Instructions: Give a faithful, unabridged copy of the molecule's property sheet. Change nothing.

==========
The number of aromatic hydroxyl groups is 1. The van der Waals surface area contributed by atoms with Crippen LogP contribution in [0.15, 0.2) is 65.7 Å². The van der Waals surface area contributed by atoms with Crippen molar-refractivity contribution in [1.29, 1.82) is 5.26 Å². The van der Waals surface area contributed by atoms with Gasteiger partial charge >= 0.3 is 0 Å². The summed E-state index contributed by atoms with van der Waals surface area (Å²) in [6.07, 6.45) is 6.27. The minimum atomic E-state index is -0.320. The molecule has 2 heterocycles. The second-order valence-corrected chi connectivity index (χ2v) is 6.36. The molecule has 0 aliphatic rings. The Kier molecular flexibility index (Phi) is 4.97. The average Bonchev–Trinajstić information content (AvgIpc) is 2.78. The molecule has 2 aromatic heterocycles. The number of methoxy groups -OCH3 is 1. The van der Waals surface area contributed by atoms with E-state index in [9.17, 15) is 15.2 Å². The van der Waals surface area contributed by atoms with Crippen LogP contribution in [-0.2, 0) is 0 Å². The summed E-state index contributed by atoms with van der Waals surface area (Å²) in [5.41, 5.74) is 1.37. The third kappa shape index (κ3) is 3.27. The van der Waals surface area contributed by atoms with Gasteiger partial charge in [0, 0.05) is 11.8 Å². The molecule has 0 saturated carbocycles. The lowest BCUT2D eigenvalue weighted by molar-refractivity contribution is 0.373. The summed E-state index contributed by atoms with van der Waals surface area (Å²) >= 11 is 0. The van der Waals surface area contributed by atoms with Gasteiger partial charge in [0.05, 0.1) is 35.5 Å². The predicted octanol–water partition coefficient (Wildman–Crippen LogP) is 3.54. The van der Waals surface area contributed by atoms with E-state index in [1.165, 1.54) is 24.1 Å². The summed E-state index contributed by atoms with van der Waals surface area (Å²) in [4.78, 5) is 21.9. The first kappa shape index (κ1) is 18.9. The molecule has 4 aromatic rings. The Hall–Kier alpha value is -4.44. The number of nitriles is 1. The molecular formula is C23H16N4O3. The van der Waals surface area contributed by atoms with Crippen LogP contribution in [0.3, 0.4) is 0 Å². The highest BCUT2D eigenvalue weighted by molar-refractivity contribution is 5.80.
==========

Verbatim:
The number of aromatic hydroxyl groups is 1. The van der Waals surface area contributed by atoms with Crippen LogP contribution in [0.15, 0.2) is 65.7 Å². The van der Waals surface area contributed by atoms with Crippen molar-refractivity contribution in [1.29, 1.82) is 5.26 Å². The van der Waals surface area contributed by atoms with Gasteiger partial charge >= 0.3 is 0 Å². The summed E-state index contributed by atoms with van der Waals surface area (Å²) in [6.07, 6.45) is 6.27. The minimum atomic E-state index is -0.320. The molecule has 2 heterocycles. The second-order valence-corrected chi connectivity index (χ2v) is 6.36. The molecule has 0 aliphatic rings. The Kier molecular flexibility index (Phi) is 4.97. The average Bonchev–Trinajstić information content (AvgIpc) is 2.78. The molecule has 2 aromatic heterocycles. The number of methoxy groups -OCH3 is 1. The van der Waals surface area contributed by atoms with E-state index in [9.17, 15) is 15.2 Å². The van der Waals surface area contributed by atoms with Crippen LogP contribution in [-0.2, 0) is 0 Å². The summed E-state index contributed by atoms with van der Waals surface area (Å²) in [5.41, 5.74) is 1.37. The third kappa shape index (κ3) is 3.27. The van der Waals surface area contributed by atoms with Gasteiger partial charge in [0, 0.05) is 11.8 Å². The molecule has 0 saturated carbocycles. The lowest BCUT2D eigenvalue weighted by molar-refractivity contribution is 0.373. The summed E-state index contributed by atoms with van der Waals surface area (Å²) >= 11 is 0. The van der Waals surface area contributed by atoms with Gasteiger partial charge in [0.05, 0.1) is 35.5 Å². The predicted octanol–water partition coefficient (Wildman–Crippen LogP) is 3.54. The van der Waals surface area contributed by atoms with E-state index in [1.165, 1.54) is 24.1 Å². The summed E-state index contributed by atoms with van der Waals surface area (Å²) in [4.78, 5) is 21.9. The first kappa shape index (κ1) is 18.9. The molecule has 4 aromatic rings. The Hall–Kier alpha value is -4.44. The number of nitriles is 1. The molecular formula is C23H16N4O3. The van der Waals surface area contributed by atoms with Crippen LogP contribution in [0.3, 0.4) is 0 Å². The highest BCUT2D eigenvalue weighted by molar-refractivity contribution is 5.80.